Fans be prepared for something different
After building up a reputation within the press through their two full-length efforts (2006's Nightmares and 2007's Ruin) and an E.P. (2008's split with Dead Swans), and laying waste to scores of gig goers through crushing performances alongside Bring Me The Horizon, Sikth and The Chariot, Brighton (U.K.) based metalcore outfit finally signed up with the mighty Century Media Records midway through 2008.
After celebrating the pairing up with the re-release of Ruins on Century Media Records, the five piece act (Comprising of vocalist Sam Carter, guitarists Tom Searle and Tim Hillier-Brook, bassist Alex Dean and drummer Dan Searle) return with their third full-length effort Hollow Crown.
Much like their previous efforts, Hollow Crown will take many fans by surprise with its change of direction once again. But having said that, given the number of metalcore acts on today's scene, some will find that Architects' latest release holds very few genuine new twists and turns from what has already been heard before.
The first single/promotional video clip Early Grave instantly reveals a big Meshuggah influence with its off kilter rhythms and huge thick sound, but it's pretty much the only track on the album to really have this sound throughout. The song itself is a solid one, with Carter really sounding stronger and more comfortable within the group than before, especially with his addition of clean vocals around the three quarter mark.
From here on in, it's clear that Architects have opted to streamline their sound for the most part, with the album sticking predominately to the staple metalcore of most, but with an obvious technical edge filtering in throughout the band's heavier assault this time around. Prime examples can be heard in tracks such as Dethroned, Numbers Count For Nothing, We're All Alone, the fast paced One Of These Days and Dead March.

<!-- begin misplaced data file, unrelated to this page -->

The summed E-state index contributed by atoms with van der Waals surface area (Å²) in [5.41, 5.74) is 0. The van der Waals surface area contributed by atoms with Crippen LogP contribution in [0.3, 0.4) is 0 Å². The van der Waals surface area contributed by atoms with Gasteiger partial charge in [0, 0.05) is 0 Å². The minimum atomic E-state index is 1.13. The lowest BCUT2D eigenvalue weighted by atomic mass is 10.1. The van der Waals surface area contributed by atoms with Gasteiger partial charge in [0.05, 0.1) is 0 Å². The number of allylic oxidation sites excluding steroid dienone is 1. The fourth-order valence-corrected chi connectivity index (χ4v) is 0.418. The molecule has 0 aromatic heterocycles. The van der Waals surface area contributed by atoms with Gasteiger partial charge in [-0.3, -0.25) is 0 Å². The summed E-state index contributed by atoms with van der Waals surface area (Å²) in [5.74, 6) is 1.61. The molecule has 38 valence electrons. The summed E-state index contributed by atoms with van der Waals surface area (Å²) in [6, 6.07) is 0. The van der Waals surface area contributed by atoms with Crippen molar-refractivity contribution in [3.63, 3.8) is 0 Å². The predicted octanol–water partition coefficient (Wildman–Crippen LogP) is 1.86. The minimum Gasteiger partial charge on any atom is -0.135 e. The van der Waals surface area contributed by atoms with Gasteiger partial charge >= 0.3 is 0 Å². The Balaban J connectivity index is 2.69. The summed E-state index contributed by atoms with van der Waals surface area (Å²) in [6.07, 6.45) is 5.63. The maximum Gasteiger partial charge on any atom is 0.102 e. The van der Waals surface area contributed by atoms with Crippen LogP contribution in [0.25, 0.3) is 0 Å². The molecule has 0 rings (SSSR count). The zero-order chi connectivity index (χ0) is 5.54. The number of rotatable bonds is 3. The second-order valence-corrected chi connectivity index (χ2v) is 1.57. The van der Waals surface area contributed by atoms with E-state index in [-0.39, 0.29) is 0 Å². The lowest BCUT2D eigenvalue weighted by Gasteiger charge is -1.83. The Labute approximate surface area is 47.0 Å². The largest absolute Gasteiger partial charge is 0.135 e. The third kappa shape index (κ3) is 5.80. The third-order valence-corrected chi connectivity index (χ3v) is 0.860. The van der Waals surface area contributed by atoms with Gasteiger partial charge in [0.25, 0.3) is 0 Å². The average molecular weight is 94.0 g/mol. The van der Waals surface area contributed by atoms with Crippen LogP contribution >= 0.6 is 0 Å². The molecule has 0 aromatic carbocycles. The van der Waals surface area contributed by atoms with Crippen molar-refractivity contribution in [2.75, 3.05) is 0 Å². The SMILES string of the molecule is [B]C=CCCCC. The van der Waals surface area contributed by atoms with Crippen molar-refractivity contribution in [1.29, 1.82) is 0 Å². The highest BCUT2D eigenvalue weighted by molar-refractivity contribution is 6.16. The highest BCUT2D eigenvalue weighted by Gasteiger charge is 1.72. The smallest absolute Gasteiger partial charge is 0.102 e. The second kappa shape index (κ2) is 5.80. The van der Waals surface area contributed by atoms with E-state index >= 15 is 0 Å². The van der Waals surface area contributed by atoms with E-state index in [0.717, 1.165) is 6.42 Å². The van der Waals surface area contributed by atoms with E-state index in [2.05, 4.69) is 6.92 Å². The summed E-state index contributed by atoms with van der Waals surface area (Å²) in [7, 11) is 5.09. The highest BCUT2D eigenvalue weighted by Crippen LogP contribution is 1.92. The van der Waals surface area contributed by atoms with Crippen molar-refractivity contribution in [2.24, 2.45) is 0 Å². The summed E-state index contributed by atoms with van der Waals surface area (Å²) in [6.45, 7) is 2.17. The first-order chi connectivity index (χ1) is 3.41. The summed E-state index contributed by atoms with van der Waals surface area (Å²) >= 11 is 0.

As mentioned earlier, Carter has definitely pushed his voice further than he ever has, with several of the track boasting clean vocals, while the parting effort on the album, Hollow Crown, is almost entirely sung in clean vocals. But despite the greater evidence of technical progression, the addition of clean vocals and a heavier production, Hollow Ground is ultimately a bit of a forgettable album. Sure there are some great songs, but as a whole, the album just doesn't stand out as anything exceptional or different from a number of other metalcore acts out there, which is a real shame.
If you're a fan of the current metalcore scene, then you'll definitely enjoy this. If on the other hand you're familiar with Architects' previous work, then be prepared to be a little disappointed with the direction the band have chosen to take on Hollow Crown.
(Century Media Records/Stomp Records Distribution)
More from Architects
- Here and Now, The [review]